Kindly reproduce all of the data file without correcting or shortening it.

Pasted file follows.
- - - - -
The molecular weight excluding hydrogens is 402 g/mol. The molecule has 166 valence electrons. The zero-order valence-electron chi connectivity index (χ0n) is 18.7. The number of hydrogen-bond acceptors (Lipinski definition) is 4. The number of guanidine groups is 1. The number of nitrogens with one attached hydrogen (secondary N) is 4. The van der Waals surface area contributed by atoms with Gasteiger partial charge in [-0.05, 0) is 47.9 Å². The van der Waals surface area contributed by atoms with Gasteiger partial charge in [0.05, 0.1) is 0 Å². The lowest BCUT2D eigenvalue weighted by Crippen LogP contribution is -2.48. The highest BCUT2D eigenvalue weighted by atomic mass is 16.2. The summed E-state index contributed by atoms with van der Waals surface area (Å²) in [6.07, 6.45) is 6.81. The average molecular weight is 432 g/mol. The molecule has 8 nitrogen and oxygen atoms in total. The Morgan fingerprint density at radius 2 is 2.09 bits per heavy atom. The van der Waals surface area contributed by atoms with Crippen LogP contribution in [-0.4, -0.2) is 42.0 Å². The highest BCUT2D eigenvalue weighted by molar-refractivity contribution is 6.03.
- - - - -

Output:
The molecular weight excluding hydrogens is 402 g/mol. The molecule has 166 valence electrons. The zero-order valence-electron chi connectivity index (χ0n) is 18.7. The number of hydrogen-bond acceptors (Lipinski definition) is 4. The number of guanidine groups is 1. The number of nitrogens with one attached hydrogen (secondary N) is 4. The van der Waals surface area contributed by atoms with Gasteiger partial charge in [-0.05, 0) is 47.9 Å². The van der Waals surface area contributed by atoms with Gasteiger partial charge in [0.05, 0.1) is 0 Å². The lowest BCUT2D eigenvalue weighted by Crippen LogP contribution is -2.48. The highest BCUT2D eigenvalue weighted by atomic mass is 16.2. The summed E-state index contributed by atoms with van der Waals surface area (Å²) in [6.07, 6.45) is 6.81. The average molecular weight is 432 g/mol. The molecule has 8 nitrogen and oxygen atoms in total. The Morgan fingerprint density at radius 2 is 2.09 bits per heavy atom. The van der Waals surface area contributed by atoms with Crippen LogP contribution in [-0.4, -0.2) is 42.0 Å². The highest BCUT2D eigenvalue weighted by molar-refractivity contribution is 6.03.